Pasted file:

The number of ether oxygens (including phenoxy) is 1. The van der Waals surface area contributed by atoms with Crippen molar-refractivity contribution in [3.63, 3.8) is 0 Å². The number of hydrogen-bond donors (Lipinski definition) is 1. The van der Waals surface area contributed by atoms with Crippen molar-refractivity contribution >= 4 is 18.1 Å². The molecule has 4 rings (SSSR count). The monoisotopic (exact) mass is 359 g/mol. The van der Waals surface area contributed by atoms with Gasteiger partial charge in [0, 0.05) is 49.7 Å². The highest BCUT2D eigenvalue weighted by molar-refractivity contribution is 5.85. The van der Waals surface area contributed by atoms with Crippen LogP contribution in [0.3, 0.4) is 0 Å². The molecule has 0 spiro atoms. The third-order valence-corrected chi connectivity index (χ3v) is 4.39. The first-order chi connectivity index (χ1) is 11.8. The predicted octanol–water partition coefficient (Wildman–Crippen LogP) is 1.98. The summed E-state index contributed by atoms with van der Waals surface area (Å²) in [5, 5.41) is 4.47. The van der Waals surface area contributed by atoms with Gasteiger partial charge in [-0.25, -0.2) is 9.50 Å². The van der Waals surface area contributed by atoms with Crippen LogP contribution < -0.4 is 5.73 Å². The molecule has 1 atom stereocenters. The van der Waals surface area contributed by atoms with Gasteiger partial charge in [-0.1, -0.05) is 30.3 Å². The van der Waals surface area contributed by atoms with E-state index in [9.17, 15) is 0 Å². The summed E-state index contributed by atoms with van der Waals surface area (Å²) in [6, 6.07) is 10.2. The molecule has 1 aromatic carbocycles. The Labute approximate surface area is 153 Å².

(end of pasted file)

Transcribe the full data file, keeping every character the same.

The number of ether oxygens (including phenoxy) is 1. The van der Waals surface area contributed by atoms with Crippen molar-refractivity contribution in [3.63, 3.8) is 0 Å². The number of hydrogen-bond donors (Lipinski definition) is 1. The van der Waals surface area contributed by atoms with Crippen molar-refractivity contribution >= 4 is 18.1 Å². The molecule has 4 rings (SSSR count). The monoisotopic (exact) mass is 359 g/mol. The van der Waals surface area contributed by atoms with Gasteiger partial charge in [0, 0.05) is 49.7 Å². The highest BCUT2D eigenvalue weighted by molar-refractivity contribution is 5.85. The van der Waals surface area contributed by atoms with Crippen LogP contribution in [0.3, 0.4) is 0 Å². The molecule has 0 spiro atoms. The third-order valence-corrected chi connectivity index (χ3v) is 4.39. The first-order chi connectivity index (χ1) is 11.8. The predicted octanol–water partition coefficient (Wildman–Crippen LogP) is 1.98. The summed E-state index contributed by atoms with van der Waals surface area (Å²) in [5, 5.41) is 4.47. The van der Waals surface area contributed by atoms with Gasteiger partial charge in [-0.25, -0.2) is 9.50 Å². The van der Waals surface area contributed by atoms with Crippen LogP contribution < -0.4 is 5.73 Å². The molecule has 1 atom stereocenters. The van der Waals surface area contributed by atoms with Gasteiger partial charge in [-0.1, -0.05) is 30.3 Å². The van der Waals surface area contributed by atoms with E-state index in [9.17, 15) is 0 Å². The summed E-state index contributed by atoms with van der Waals surface area (Å²) in [6, 6.07) is 10.2. The molecule has 1 aromatic carbocycles. The Labute approximate surface area is 153 Å².